There are things the world needs less of. Poverty. Traffic. Condominiums.
Bike shops would not make the list. Fixers and sellers of bicycles are folks who only the most irascible curmudgeon would wish to see fewer in number. Yet, battle lines have been drawn in Chicago’s Lincoln Park neighborhood between the owners of high end condominiums and a bike shop owner whose store occupies the ground floor of the building. Recently I spoke with the owner of Big City Bikes, Saurabh Patel, who is fighting for his shop’s financial life. Before opening Big City in the summer of 2015, Saurabh asked the residential owners of the building at 2425 North Ashland Avenue to remove awnings in front of the commercial space. He wanted the awnings gone in order to enhance the visibility of his shop’s signage. Also, he felt that they were in disrepair, creating a safety hazard. The residents, through their condo association refused. Saurabh hired an attorney to make sure that he was within his rights to go ahead and remove the awnings. He was, so he did. The condominium residents sued him, threatening the shop’s existence. The matter is presently pending in the Circuit Court of Cook County. Saurabh’s attorneys have filed a motion to dismiss the case and both sides are presently submitting written briefs. The circuit court’s website does not state a hearing date for the dismissal motion, but it appears that all briefs have now been submitted to the court. It seems likely that the judge will render a decision sometime this summer.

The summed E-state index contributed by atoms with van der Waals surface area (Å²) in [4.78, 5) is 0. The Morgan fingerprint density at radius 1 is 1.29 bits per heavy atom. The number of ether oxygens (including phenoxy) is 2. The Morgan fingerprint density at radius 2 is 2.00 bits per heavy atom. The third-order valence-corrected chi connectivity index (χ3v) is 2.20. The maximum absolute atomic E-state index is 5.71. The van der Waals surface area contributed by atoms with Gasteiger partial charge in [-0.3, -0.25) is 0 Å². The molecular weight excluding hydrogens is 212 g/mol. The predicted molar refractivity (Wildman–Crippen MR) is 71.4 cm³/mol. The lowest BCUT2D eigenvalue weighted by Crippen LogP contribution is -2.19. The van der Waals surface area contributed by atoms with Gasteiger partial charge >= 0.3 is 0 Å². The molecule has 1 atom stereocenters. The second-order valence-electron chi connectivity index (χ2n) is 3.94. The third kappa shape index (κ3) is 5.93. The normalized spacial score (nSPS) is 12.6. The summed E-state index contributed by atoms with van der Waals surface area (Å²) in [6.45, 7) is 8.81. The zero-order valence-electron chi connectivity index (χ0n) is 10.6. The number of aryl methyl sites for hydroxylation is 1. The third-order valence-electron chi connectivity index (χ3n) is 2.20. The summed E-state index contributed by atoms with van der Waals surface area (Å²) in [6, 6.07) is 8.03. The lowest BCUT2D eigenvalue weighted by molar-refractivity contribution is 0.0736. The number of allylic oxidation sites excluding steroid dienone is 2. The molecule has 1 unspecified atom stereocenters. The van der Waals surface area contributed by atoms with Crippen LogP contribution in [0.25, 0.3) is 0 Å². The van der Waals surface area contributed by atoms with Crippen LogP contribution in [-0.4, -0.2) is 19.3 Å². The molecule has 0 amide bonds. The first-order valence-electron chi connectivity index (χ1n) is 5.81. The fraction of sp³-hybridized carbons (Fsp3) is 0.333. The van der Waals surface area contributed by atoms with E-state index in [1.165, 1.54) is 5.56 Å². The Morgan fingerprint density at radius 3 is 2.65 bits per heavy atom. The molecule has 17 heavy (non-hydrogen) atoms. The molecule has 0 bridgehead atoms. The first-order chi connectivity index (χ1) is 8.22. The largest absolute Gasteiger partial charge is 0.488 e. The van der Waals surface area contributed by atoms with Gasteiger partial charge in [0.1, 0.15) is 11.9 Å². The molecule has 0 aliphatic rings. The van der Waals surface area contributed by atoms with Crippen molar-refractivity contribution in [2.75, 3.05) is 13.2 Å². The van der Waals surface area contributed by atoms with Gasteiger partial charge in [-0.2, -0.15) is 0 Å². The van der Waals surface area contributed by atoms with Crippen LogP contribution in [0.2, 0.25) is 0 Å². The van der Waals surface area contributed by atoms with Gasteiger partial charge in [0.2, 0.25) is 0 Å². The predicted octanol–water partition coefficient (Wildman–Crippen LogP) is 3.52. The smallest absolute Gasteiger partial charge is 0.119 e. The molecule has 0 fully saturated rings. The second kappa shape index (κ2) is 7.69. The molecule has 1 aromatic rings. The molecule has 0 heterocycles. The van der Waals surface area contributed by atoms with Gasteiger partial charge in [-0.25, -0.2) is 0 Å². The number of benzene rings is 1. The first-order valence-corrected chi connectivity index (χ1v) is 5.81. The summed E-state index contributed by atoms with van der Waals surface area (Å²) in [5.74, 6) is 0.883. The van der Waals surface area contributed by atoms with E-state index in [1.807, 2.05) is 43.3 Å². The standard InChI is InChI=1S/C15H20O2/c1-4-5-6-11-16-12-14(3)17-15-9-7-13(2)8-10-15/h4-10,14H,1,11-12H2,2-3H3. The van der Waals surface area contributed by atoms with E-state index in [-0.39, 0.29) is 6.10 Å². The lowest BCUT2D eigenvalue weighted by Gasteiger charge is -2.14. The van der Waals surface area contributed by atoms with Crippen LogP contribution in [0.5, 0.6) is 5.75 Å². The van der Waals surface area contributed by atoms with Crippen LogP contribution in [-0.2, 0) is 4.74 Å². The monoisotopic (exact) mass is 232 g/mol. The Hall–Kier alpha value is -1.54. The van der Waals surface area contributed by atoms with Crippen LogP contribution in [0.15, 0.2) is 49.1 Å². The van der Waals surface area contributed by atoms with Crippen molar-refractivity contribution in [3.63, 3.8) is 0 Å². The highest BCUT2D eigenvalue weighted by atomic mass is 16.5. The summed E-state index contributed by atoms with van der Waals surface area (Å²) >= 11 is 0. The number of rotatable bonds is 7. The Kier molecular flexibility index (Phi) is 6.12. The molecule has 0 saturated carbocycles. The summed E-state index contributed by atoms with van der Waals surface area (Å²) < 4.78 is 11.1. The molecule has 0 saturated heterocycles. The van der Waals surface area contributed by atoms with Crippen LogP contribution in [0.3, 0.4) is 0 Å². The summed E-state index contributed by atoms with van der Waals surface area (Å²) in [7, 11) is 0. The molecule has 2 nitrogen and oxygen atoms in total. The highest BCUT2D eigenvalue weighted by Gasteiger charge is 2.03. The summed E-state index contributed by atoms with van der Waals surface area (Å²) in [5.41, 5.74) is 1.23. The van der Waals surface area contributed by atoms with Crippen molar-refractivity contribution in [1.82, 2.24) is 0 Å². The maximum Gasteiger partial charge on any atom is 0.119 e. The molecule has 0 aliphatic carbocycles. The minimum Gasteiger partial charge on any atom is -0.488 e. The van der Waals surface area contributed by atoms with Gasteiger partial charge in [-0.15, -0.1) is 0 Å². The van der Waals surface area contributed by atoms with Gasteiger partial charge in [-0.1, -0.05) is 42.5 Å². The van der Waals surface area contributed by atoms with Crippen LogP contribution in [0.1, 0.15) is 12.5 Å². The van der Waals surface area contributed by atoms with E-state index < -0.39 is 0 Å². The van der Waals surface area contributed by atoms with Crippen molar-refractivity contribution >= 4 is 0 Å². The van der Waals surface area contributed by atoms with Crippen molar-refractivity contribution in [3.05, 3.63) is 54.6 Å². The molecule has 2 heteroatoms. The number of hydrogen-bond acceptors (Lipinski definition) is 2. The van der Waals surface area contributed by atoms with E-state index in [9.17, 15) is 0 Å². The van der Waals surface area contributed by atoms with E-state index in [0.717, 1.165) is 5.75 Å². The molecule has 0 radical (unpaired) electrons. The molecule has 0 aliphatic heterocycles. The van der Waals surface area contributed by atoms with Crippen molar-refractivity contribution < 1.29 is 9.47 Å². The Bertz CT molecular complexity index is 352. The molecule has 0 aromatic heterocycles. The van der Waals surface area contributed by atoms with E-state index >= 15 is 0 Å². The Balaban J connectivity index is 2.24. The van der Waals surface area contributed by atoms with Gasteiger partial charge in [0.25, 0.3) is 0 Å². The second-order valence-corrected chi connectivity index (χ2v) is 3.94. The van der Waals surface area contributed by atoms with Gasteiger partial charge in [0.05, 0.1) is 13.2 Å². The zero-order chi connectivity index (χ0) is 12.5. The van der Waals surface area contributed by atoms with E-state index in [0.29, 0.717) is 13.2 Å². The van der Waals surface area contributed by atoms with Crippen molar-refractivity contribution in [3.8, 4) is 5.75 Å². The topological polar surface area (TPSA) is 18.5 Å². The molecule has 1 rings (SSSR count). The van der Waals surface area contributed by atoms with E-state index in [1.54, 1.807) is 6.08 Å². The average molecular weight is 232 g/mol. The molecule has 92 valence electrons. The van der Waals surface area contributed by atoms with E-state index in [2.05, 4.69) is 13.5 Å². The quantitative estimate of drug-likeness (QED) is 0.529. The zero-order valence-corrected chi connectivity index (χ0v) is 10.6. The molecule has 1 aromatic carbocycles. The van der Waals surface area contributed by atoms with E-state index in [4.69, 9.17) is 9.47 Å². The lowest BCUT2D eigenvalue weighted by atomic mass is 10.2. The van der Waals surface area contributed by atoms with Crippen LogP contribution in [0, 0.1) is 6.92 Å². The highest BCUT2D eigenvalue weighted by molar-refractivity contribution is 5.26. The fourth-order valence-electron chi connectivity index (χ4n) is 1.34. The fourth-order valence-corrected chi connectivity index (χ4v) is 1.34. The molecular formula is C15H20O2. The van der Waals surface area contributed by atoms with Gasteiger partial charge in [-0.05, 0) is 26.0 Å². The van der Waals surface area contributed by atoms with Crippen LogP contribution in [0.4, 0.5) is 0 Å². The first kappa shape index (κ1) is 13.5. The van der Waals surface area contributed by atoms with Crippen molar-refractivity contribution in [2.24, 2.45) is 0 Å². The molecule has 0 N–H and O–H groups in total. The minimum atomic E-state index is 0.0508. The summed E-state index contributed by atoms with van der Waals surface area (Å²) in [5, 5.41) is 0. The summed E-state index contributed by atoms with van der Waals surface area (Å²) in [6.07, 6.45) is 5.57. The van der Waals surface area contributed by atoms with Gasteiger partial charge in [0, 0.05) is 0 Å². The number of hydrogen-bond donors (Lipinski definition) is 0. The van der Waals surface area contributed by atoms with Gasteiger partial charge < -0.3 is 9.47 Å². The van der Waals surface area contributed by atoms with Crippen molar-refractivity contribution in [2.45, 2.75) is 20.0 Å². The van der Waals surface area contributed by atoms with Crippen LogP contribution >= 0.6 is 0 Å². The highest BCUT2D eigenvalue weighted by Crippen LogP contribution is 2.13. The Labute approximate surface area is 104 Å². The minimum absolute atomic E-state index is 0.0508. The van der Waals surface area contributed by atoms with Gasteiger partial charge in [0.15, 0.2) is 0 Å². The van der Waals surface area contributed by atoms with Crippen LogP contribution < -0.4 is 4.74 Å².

Big City Bikes’s focus is on single and fixed gear bikes that students and other young adults with modest budgets can afford. The retail shop remains open for business. But it is a struggle. In January DNAinfo.com profiled the shop and its current legal troubles. Saurabh told me that he appreciated the publicity but that despite the media outlet’s good intentions, the story gave the impression that Big City is closing. “We’re not shutting down,” Saurabh said. “We’re still open for business.” The legal bills are taking a big toll though. Though he and his attorneys feel confident that they are in the right, it is costing a lot of money to prove it. He has had to pay his attorney thousands to defend his rights. That’s a rough start for any new business, let alone a bike shop where profit margins are modest.
Through all of this Saurabh remains hopeful. His primary reason for contacting me (our law firm has no involvement in the case) was to say that Big City will continue. How many folks would have caved in to the wealthy condo owners? Saurabh vows to fight on to continue living his dream of owning and running a bike shop.